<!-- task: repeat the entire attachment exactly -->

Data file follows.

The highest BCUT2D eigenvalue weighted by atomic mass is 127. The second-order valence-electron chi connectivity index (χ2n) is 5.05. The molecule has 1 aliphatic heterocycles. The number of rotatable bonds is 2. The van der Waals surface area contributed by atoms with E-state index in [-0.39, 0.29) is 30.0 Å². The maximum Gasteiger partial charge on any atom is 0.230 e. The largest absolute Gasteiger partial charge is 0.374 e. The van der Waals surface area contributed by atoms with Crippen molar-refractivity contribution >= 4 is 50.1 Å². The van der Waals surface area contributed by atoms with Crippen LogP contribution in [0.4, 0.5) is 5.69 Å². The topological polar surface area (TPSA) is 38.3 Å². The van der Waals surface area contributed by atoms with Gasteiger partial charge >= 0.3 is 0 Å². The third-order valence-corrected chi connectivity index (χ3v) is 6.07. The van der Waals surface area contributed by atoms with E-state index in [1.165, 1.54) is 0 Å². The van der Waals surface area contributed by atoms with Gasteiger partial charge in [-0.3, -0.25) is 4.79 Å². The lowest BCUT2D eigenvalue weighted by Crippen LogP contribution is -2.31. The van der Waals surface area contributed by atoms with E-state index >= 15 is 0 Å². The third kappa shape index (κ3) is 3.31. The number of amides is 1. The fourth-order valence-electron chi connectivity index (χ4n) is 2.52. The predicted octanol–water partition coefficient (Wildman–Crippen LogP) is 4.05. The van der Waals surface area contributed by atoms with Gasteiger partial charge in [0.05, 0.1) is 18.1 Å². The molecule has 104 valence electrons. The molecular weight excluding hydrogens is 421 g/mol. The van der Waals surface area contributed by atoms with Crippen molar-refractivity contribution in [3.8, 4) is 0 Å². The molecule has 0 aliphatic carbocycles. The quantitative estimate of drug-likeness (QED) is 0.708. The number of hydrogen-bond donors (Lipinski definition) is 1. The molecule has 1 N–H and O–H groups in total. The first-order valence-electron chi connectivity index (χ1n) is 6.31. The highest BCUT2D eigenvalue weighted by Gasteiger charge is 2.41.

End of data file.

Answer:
The highest BCUT2D eigenvalue weighted by atomic mass is 127. The second-order valence-electron chi connectivity index (χ2n) is 5.05. The molecule has 1 aliphatic heterocycles. The number of rotatable bonds is 2. The van der Waals surface area contributed by atoms with E-state index in [-0.39, 0.29) is 30.0 Å². The maximum Gasteiger partial charge on any atom is 0.230 e. The largest absolute Gasteiger partial charge is 0.374 e. The van der Waals surface area contributed by atoms with Crippen molar-refractivity contribution >= 4 is 50.1 Å². The van der Waals surface area contributed by atoms with Crippen LogP contribution in [0.4, 0.5) is 5.69 Å². The topological polar surface area (TPSA) is 38.3 Å². The van der Waals surface area contributed by atoms with Gasteiger partial charge >= 0.3 is 0 Å². The third-order valence-corrected chi connectivity index (χ3v) is 6.07. The van der Waals surface area contributed by atoms with E-state index in [1.165, 1.54) is 0 Å². The van der Waals surface area contributed by atoms with Gasteiger partial charge in [-0.3, -0.25) is 4.79 Å². The lowest BCUT2D eigenvalue weighted by Crippen LogP contribution is -2.31. The van der Waals surface area contributed by atoms with E-state index >= 15 is 0 Å². The third kappa shape index (κ3) is 3.31. The number of amides is 1. The fourth-order valence-electron chi connectivity index (χ4n) is 2.52. The predicted octanol–water partition coefficient (Wildman–Crippen LogP) is 4.05. The van der Waals surface area contributed by atoms with Gasteiger partial charge in [0.05, 0.1) is 18.1 Å². The molecule has 104 valence electrons. The molecular weight excluding hydrogens is 421 g/mol. The van der Waals surface area contributed by atoms with Crippen molar-refractivity contribution in [3.8, 4) is 0 Å². The molecule has 0 aliphatic carbocycles. The quantitative estimate of drug-likeness (QED) is 0.708. The number of hydrogen-bond donors (Lipinski definition) is 1. The molecule has 1 N–H and O–H groups in total. The first-order valence-electron chi connectivity index (χ1n) is 6.31. The highest BCUT2D eigenvalue weighted by Gasteiger charge is 2.41.